cbr11bingo – Two Heads Are Better!
Pokemon X•Y is a brief manga series inspired by the video games of the same name. A tween came to my library and asked why I didn’t have any and insisted I buy them. So I did. Ha! for the library, not myself. When I read of the “two heads” task for Cannonball, I thought it would be fun to review these with a kid. I have never read a manga nor a Pokemon book. I didn’t know where to find the kid who demanded I buy them, but I knew my friend’s 6 (almost 7!)-year-old son Charlie was gobbling them up volume by volume. So he and I chatted Pokemon X•Y over dinner last night.
I asked Charlie to start off our summary of the series – he has read up to volume 7 so far, but I have only read up to volume 2. He summed up the main conflict: bad guys are trying to destroy the city with an ultimate weapon powered by Legendary Pokemon. It’s up to five friends to save the day: young trainer X with his friends and fellow trainers Y, Trevor, Shauna, and Tierno. One problem, though, is X is deeply depressed and refusing to engage with Pokemon training or even leave his house. His friends need to get him out in the action again especially as this new danger and intrigue arrives in the form of the Legendary Pokemon – whose powers may be connected to X and his own Pokemon (Kanga and child).
Charlie and I talked about reading manga. I had tried and failed in the past, because I didn’t realize the dialogue and panels also were read right to left in addition to the pages. Once I had that knowledge, I found the adjustment a lot easier. And in some ways it was a cool new reading experience as I couldn’t let myself drift off at all. Charlie said it’s a little weird and can be confusing, but he’s pushing through the series very fast, so it’s clearly not an obstacle.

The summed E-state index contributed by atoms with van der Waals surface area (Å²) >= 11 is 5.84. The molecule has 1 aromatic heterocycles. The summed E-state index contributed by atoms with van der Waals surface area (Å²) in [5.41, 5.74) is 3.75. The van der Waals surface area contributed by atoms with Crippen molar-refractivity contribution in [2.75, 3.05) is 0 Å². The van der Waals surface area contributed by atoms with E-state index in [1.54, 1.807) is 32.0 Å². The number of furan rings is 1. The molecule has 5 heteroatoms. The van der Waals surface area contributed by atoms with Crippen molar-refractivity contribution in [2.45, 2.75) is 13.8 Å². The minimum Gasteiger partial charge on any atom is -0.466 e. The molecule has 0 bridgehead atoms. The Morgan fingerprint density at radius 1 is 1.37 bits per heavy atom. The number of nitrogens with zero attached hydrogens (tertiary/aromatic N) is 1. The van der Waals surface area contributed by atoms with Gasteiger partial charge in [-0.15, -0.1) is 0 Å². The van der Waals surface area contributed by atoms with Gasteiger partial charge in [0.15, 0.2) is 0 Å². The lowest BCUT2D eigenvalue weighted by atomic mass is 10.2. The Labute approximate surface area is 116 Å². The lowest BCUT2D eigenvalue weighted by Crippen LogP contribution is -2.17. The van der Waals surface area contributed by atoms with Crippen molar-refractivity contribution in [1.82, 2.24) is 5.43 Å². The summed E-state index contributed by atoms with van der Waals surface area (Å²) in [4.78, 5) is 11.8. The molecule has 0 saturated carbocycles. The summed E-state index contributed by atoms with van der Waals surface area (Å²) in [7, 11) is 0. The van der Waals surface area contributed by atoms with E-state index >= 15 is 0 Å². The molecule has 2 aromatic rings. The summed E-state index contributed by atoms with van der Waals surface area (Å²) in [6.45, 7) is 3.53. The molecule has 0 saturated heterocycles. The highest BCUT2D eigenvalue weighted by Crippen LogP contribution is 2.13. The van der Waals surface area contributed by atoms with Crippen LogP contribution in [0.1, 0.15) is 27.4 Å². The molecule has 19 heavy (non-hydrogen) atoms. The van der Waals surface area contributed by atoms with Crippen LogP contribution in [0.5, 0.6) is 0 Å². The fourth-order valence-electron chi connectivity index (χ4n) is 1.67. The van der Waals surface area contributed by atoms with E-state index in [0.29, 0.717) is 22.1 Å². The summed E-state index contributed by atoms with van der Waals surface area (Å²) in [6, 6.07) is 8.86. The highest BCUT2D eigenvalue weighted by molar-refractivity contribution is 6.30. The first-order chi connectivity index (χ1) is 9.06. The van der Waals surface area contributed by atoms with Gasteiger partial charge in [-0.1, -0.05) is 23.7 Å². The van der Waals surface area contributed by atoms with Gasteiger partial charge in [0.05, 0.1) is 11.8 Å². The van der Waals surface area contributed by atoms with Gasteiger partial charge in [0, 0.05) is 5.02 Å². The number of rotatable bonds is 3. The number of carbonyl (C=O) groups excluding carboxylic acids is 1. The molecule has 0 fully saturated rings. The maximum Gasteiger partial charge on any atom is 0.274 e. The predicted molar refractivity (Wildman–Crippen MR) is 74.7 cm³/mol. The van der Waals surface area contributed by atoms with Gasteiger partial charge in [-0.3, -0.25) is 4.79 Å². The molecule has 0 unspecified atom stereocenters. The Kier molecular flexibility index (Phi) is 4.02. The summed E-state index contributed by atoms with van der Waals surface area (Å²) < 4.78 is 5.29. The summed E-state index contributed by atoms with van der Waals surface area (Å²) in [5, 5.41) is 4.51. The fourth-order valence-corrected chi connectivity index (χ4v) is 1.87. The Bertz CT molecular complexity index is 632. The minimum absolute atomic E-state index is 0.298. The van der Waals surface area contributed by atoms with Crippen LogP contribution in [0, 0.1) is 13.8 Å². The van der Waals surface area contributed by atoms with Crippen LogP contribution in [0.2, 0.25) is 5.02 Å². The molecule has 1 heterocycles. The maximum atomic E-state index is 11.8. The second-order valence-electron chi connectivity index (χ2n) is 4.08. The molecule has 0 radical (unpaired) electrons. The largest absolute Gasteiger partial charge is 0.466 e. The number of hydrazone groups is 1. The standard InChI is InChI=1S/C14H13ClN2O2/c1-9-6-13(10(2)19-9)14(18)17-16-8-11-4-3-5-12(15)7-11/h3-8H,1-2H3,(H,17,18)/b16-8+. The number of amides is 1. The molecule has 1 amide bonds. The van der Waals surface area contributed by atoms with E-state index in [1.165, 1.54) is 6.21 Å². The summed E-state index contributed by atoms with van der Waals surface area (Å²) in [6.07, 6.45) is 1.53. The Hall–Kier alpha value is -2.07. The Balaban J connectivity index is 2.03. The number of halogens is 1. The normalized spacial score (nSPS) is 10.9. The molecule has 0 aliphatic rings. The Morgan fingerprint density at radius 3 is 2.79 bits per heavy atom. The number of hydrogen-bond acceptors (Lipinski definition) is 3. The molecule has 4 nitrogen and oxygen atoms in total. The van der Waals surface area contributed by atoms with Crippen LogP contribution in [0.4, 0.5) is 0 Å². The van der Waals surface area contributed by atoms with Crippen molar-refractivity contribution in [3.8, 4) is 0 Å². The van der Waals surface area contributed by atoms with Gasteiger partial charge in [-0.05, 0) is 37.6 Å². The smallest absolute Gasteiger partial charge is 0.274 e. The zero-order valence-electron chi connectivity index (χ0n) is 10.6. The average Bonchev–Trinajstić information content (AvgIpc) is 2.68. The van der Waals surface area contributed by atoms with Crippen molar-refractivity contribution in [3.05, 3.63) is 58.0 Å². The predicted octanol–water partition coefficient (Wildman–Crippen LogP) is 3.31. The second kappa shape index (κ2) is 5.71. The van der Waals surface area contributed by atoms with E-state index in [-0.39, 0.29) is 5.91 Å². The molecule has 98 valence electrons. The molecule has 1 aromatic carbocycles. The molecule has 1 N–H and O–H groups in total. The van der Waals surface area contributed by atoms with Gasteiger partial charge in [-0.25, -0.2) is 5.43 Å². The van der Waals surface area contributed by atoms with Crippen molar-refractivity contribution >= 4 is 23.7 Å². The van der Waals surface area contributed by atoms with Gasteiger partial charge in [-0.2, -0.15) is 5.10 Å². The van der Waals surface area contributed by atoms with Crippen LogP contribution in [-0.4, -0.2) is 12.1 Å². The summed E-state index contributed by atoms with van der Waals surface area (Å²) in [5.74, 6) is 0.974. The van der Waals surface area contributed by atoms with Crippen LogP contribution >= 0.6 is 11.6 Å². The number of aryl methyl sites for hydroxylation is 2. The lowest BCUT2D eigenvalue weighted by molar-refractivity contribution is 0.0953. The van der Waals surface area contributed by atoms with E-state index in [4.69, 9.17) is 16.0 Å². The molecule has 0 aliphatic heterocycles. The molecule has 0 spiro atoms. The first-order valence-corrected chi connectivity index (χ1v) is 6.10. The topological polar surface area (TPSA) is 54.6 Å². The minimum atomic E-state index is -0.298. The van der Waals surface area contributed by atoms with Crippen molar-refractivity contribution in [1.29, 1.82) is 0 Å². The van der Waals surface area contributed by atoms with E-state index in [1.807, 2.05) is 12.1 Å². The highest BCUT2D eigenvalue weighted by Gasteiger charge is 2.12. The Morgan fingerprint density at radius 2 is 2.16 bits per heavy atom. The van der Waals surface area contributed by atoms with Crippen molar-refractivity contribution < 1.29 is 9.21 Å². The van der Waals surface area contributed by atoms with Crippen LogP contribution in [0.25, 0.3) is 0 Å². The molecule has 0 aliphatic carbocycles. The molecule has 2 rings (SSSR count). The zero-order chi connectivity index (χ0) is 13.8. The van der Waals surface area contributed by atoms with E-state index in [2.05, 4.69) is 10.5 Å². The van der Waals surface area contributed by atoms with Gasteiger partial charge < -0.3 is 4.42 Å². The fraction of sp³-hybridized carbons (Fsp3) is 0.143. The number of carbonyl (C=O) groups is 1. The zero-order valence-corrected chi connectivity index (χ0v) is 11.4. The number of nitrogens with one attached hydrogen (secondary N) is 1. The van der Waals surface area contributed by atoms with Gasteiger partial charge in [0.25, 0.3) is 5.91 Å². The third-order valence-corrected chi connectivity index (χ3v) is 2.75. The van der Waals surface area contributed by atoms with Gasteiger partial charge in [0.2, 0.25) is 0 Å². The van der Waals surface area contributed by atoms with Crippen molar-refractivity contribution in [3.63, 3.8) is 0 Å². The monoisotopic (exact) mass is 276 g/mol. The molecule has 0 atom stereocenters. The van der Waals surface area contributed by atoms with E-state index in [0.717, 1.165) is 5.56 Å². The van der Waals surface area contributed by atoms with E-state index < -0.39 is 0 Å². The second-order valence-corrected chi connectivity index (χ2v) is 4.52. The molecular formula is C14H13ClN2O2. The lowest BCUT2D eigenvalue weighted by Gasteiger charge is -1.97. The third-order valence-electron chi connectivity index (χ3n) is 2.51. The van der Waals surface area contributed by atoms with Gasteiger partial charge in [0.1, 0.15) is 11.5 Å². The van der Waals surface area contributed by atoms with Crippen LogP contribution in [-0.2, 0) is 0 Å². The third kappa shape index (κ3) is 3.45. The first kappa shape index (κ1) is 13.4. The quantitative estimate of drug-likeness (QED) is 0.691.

Here’s some stuff we liked about the story: I liked that there was an emotional conflict, which I didn’t expect (of X shying away from fame and his friends having to deal with that). Charlie likes that the comics have a lot of detail and a lot of story, but not so many words that he wouldn’t be able to read it.
The artwork is cute, in black and white like most manga. I prefer a full-color graphic novel myself, but Charlie likes the black-and-white artwork because he can fill in how the Pokemon look with his imagination.
Some things he and I didn’t like as much about the story: I could have used longer volumes and more time with X and his reasons for hermiting himself away. Charlie thought some of the comic was creepy and gross, specifically the Togepi Pokemon which was sporting a pretty evil smile in some pics, as well as some gross illustrations in later volumes.
As the Pokemon expert between the two, I asked Charlie for some further insight, and he added that his favorite Pokemon in this was Xerneas which give life, and his favorite character is X because he is the strongest Pokemon trainer.
Two thumbs up for young Pokemon fans!